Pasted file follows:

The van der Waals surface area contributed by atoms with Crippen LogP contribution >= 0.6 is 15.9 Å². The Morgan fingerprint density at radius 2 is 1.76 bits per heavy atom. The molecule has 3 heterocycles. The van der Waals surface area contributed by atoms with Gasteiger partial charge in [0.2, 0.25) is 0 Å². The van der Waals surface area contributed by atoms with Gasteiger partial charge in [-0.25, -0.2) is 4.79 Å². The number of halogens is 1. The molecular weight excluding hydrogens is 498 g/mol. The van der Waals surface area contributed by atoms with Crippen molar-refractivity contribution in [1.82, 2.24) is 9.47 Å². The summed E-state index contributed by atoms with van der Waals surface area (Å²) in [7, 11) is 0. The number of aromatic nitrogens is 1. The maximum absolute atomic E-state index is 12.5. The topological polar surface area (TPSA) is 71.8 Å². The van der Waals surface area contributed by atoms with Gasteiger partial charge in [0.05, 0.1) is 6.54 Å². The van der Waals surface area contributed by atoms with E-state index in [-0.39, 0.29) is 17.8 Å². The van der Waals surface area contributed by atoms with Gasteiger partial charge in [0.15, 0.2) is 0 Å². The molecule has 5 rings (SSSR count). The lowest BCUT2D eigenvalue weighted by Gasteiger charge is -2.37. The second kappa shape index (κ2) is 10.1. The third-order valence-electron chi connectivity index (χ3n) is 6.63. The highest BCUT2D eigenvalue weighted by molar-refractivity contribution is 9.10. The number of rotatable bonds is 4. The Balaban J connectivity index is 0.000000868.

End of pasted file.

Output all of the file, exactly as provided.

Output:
The van der Waals surface area contributed by atoms with Crippen LogP contribution >= 0.6 is 15.9 Å². The Morgan fingerprint density at radius 2 is 1.76 bits per heavy atom. The molecule has 3 heterocycles. The van der Waals surface area contributed by atoms with Gasteiger partial charge in [0.2, 0.25) is 0 Å². The van der Waals surface area contributed by atoms with Gasteiger partial charge in [-0.25, -0.2) is 4.79 Å². The number of halogens is 1. The molecular weight excluding hydrogens is 498 g/mol. The van der Waals surface area contributed by atoms with Crippen molar-refractivity contribution in [1.82, 2.24) is 9.47 Å². The summed E-state index contributed by atoms with van der Waals surface area (Å²) in [7, 11) is 0. The number of aromatic nitrogens is 1. The maximum absolute atomic E-state index is 12.5. The topological polar surface area (TPSA) is 71.8 Å². The van der Waals surface area contributed by atoms with Gasteiger partial charge in [0.05, 0.1) is 6.54 Å². The van der Waals surface area contributed by atoms with E-state index in [-0.39, 0.29) is 17.8 Å². The van der Waals surface area contributed by atoms with Gasteiger partial charge in [0.15, 0.2) is 0 Å². The molecule has 5 rings (SSSR count). The lowest BCUT2D eigenvalue weighted by Gasteiger charge is -2.37. The second kappa shape index (κ2) is 10.1. The third-order valence-electron chi connectivity index (χ3n) is 6.63. The highest BCUT2D eigenvalue weighted by molar-refractivity contribution is 9.10. The number of rotatable bonds is 4. The Balaban J connectivity index is 0.000000868.